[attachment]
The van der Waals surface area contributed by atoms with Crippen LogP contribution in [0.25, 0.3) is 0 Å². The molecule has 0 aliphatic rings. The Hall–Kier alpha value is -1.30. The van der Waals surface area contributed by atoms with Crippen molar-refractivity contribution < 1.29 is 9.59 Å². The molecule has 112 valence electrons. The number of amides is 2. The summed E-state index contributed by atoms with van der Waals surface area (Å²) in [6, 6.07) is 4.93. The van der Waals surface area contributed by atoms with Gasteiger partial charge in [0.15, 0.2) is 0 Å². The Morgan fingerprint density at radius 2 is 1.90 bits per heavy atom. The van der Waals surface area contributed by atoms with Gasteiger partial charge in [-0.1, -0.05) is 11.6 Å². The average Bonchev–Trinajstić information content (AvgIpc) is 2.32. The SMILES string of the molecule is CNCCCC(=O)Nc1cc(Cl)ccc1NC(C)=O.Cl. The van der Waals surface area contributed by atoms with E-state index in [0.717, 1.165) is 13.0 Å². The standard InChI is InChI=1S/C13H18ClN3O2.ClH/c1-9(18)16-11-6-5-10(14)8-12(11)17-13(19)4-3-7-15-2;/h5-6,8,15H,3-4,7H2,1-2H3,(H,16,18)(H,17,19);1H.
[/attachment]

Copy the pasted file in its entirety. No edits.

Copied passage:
The van der Waals surface area contributed by atoms with Crippen LogP contribution in [0.25, 0.3) is 0 Å². The molecule has 0 aliphatic rings. The Hall–Kier alpha value is -1.30. The van der Waals surface area contributed by atoms with Crippen molar-refractivity contribution < 1.29 is 9.59 Å². The molecule has 112 valence electrons. The number of amides is 2. The summed E-state index contributed by atoms with van der Waals surface area (Å²) in [6, 6.07) is 4.93. The van der Waals surface area contributed by atoms with Gasteiger partial charge in [0.15, 0.2) is 0 Å². The Morgan fingerprint density at radius 2 is 1.90 bits per heavy atom. The van der Waals surface area contributed by atoms with Gasteiger partial charge in [-0.1, -0.05) is 11.6 Å². The average Bonchev–Trinajstić information content (AvgIpc) is 2.32. The SMILES string of the molecule is CNCCCC(=O)Nc1cc(Cl)ccc1NC(C)=O.Cl. The van der Waals surface area contributed by atoms with E-state index in [0.717, 1.165) is 13.0 Å². The standard InChI is InChI=1S/C13H18ClN3O2.ClH/c1-9(18)16-11-6-5-10(14)8-12(11)17-13(19)4-3-7-15-2;/h5-6,8,15H,3-4,7H2,1-2H3,(H,16,18)(H,17,19);1H.